Learning the Three-Act Story Structure

One problem some of us have during NaNoWriMo is difficulty pacing our stories. The beginning goes on for 40000 words, or we reach the final battle around word 10000. If our goal is a complete 50000 word novel, that doesn’t work. (We may be OK with writing 50000 words of a longer novel, or completing a short story, however.)

Knowing about the Three Act structure will help you pace your story. The first act is where you set-up your story. In the second act you develop it, and in the third you conclude it. If you skimp on any of the acts, your story will feel unbalanced and weird.

Plotters will deal with the structure in the outlining phase. Pantsers may be keeping it in mind as they write, or using the structure to sort out the mess of randomly written scenes they have produced. In either case, at some point you need to think about structure.


The first act is the first 12500 words of a 50000 word novel, or the first 1/4 of a longer novel. James Scott Bell, in his book Super Structure: The Key to Unleashing The Power of Story, gives us the following ‘signposts’ that should happen in the first act:

The Disturbance (to the Lead character’s ordinary world)

The Care Package (to show that the Lead cares about someone)

The Argument Against Transformation (Because your Lead is likely to resist the changes coming to his life.)

Trouble Brewing (Hint of the major story conflict to come)

Doorway of No Return #1 (Major change, Lead is now committed to the confrontation/conflict of Act 2)


The Lead is now committed to leaving his Ordinary World for the world of the story’s conflict/challenge. In a detective novel, this change may be in taking the case. In The Hunger Games, it’s when Katniss volunteers to take her sister’s place as tribute. In Act Two, the Lead’s life has changed in a big way.

Act Two is longer than Act One— 25000 words in a 50000 word story. About 1/2 of the novel’s total acreage. Act Two can drag if you let it. Here are the signposts that James Scott Bell gives us for Act Two:

A Kick in the Shins (Lead must face an obstacle— trouble related to overall story)

The Mirror Moment (Midpoint— Lead is reflective, realizes he must change or die)

Pet the Dog (Lead character shows compassion to animal or human, in spite of danger)

Doorway of No Return #2 (Lead is now committed to Final Confrontation)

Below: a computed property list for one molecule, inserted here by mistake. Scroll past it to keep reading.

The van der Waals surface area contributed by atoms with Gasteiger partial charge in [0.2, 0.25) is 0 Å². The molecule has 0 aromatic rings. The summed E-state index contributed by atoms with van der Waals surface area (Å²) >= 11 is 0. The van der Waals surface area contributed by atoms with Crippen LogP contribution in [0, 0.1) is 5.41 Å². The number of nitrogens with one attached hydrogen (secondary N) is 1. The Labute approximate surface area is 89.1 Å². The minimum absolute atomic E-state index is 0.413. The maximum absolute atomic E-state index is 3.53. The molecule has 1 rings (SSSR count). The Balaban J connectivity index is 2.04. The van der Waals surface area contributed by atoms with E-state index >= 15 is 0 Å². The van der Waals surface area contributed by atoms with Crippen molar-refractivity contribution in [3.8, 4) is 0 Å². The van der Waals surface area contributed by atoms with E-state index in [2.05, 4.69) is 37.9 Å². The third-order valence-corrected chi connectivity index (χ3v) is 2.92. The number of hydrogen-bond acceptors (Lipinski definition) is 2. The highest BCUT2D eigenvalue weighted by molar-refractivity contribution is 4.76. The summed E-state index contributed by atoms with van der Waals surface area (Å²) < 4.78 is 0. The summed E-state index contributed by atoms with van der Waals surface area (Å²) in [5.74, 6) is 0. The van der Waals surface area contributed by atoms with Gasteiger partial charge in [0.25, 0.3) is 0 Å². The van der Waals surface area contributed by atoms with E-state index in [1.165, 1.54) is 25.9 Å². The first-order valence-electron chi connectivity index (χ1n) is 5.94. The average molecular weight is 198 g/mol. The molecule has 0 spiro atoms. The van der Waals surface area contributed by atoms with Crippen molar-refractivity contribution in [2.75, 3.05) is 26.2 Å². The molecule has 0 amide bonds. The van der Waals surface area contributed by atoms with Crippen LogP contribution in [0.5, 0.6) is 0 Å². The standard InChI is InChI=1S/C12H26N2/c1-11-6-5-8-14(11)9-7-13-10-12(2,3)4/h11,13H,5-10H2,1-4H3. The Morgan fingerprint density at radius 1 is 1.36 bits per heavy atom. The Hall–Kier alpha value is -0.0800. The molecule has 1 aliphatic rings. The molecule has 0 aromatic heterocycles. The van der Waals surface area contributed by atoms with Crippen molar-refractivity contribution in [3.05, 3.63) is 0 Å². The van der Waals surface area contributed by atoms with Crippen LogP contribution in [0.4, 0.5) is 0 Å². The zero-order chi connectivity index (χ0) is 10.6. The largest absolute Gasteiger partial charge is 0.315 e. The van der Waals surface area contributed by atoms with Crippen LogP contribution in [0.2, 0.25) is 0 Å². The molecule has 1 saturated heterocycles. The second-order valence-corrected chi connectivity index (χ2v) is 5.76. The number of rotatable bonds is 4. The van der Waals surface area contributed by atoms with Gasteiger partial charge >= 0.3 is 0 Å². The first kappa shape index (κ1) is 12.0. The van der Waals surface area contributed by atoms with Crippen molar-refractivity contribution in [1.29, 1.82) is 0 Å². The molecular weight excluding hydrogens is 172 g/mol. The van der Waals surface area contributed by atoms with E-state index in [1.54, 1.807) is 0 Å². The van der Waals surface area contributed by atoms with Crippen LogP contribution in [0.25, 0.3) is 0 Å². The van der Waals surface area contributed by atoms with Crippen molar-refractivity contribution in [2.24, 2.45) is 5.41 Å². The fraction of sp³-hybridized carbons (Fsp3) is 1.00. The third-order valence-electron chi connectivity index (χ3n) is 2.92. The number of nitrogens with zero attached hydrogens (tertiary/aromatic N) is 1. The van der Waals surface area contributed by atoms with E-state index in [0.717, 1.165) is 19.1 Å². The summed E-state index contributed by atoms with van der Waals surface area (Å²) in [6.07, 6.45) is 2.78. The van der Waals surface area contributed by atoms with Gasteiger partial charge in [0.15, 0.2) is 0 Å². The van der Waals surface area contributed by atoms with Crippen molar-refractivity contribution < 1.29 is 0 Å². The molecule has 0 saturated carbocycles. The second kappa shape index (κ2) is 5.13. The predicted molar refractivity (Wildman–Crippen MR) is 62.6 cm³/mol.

The Lead is now committed to the Final Confrontation that the story has been pointing to. No chance to back out. This final act is the climax of the story, the pay-off that the previous acts have been pointing to. This act is about 1/4 of the novel, or the last 12500 words of a 50000 word novel. The Final Battle should take care of the major conflict of the story, and other loose ends must be wrapped up as well, so the Reader feels the story is done. The signposts:

Mounting Forces (The Lead’s Opposition is closing in)

Lights Out (The darkest point: all seems lost, Lead can’t win)

The Q Factor (Lead receives what he needs to win: encouragement, a weapon, knowledge)

Final Battle (Climax of the story; this battle will solve the story problem, kill or defeat villain)

Transformation (After the battle, Lead has been changed— show this)

Plotters will use the Three Act structure and the signposts before the writing of the story begins. You can use them as the framework of your outline. And, as you write, you can revise elements of that outline to make it more reflective of what you have in fact actually written.

Pantsers aren’t going to work all these things out in advance. They MAY use the signposts and the Three-Act structure to help them set the pace, and to work out what they should write next. OR, they may ignore much of the structure until the second draft stage. Yes, pantsers sometimes outline AFTER they’ve written a first draft, as a way to organize a batch of randomly written scenes into parts of a structured novel.

NaNoWriMo Prep: Clearing the Decks

Preparing for NaNo, as far as the writing is concerned, is different due to your writing style. If you are a plotter, you may need to spend all of October outlining (even though officially you are only allowed one week.) If you are a pantser, you may do nothing, or perhaps just make lists of character names and place names so you have them when you need them.

But there is another, practical side to NaNo prep. You need to ‘clear the decks’ — make things in your life ready for your extra writing hours. What do you need to do to be ready?

You may need to beg off on some volunteering-type projects for the month of November. Let someone else teach that Sunday school class for the month, or run the neighborhood kids to the rec center. Perhaps you should have prepared further in advance by doing extra volunteer things in October to make up.